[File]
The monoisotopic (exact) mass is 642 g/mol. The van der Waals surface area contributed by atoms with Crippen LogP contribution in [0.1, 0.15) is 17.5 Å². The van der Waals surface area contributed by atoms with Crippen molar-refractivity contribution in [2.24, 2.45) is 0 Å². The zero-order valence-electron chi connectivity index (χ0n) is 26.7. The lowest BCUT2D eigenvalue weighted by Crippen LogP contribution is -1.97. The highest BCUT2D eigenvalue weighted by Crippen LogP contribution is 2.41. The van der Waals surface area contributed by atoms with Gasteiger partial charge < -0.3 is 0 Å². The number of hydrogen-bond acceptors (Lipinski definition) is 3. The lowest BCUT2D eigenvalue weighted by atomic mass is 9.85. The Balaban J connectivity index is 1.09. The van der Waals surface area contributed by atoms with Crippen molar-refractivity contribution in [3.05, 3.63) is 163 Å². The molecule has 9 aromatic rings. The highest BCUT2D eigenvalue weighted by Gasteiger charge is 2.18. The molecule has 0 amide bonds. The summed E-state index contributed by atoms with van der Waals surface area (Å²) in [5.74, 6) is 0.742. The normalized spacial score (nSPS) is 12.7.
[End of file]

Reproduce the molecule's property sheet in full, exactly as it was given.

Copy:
The monoisotopic (exact) mass is 642 g/mol. The van der Waals surface area contributed by atoms with Crippen LogP contribution in [0.1, 0.15) is 17.5 Å². The van der Waals surface area contributed by atoms with Crippen molar-refractivity contribution in [2.24, 2.45) is 0 Å². The zero-order valence-electron chi connectivity index (χ0n) is 26.7. The lowest BCUT2D eigenvalue weighted by Crippen LogP contribution is -1.97. The highest BCUT2D eigenvalue weighted by Crippen LogP contribution is 2.41. The van der Waals surface area contributed by atoms with Gasteiger partial charge < -0.3 is 0 Å². The number of hydrogen-bond acceptors (Lipinski definition) is 3. The lowest BCUT2D eigenvalue weighted by atomic mass is 9.85. The Balaban J connectivity index is 1.09. The van der Waals surface area contributed by atoms with Crippen molar-refractivity contribution in [3.05, 3.63) is 163 Å². The molecule has 9 aromatic rings. The highest BCUT2D eigenvalue weighted by Gasteiger charge is 2.18. The molecule has 0 amide bonds. The summed E-state index contributed by atoms with van der Waals surface area (Å²) in [5.74, 6) is 0.742. The normalized spacial score (nSPS) is 12.7.